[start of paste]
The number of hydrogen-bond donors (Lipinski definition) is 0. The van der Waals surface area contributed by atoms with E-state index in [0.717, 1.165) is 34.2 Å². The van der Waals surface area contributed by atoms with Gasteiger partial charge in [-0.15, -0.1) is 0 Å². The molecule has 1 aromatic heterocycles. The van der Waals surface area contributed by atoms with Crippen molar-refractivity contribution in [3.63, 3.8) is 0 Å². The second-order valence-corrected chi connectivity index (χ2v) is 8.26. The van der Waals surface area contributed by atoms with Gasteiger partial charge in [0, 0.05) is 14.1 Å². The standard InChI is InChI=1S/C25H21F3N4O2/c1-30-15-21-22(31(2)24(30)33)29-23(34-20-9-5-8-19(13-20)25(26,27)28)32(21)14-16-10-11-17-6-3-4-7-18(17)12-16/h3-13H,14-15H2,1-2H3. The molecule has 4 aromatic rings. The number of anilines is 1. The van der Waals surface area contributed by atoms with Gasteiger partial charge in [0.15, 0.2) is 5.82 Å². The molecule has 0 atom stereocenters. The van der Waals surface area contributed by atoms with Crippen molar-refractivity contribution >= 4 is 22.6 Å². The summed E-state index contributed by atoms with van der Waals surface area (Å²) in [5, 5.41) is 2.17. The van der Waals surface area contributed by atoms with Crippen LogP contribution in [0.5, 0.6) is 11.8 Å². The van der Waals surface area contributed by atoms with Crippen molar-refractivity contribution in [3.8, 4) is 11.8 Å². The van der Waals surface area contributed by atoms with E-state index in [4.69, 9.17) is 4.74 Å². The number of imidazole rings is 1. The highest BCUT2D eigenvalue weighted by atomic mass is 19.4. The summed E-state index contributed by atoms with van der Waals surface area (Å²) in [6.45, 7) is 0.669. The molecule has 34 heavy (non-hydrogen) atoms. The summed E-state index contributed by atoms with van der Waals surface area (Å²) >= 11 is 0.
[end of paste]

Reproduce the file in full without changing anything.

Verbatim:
The number of hydrogen-bond donors (Lipinski definition) is 0. The van der Waals surface area contributed by atoms with E-state index in [0.717, 1.165) is 34.2 Å². The van der Waals surface area contributed by atoms with Gasteiger partial charge in [-0.15, -0.1) is 0 Å². The molecule has 1 aromatic heterocycles. The van der Waals surface area contributed by atoms with Crippen molar-refractivity contribution in [3.63, 3.8) is 0 Å². The second-order valence-corrected chi connectivity index (χ2v) is 8.26. The van der Waals surface area contributed by atoms with Gasteiger partial charge in [0, 0.05) is 14.1 Å². The standard InChI is InChI=1S/C25H21F3N4O2/c1-30-15-21-22(31(2)24(30)33)29-23(34-20-9-5-8-19(13-20)25(26,27)28)32(21)14-16-10-11-17-6-3-4-7-18(17)12-16/h3-13H,14-15H2,1-2H3. The molecule has 4 aromatic rings. The number of anilines is 1. The van der Waals surface area contributed by atoms with Gasteiger partial charge in [0.15, 0.2) is 5.82 Å². The molecule has 0 atom stereocenters. The van der Waals surface area contributed by atoms with Crippen molar-refractivity contribution >= 4 is 22.6 Å². The summed E-state index contributed by atoms with van der Waals surface area (Å²) in [5, 5.41) is 2.17. The van der Waals surface area contributed by atoms with Crippen LogP contribution in [0.5, 0.6) is 11.8 Å². The van der Waals surface area contributed by atoms with Crippen molar-refractivity contribution in [3.8, 4) is 11.8 Å². The van der Waals surface area contributed by atoms with E-state index in [4.69, 9.17) is 4.74 Å². The number of imidazole rings is 1. The highest BCUT2D eigenvalue weighted by atomic mass is 19.4. The summed E-state index contributed by atoms with van der Waals surface area (Å²) in [6.45, 7) is 0.669. The molecule has 34 heavy (non-hydrogen) atoms. The summed E-state index contributed by atoms with van der Waals surface area (Å²) >= 11 is 0.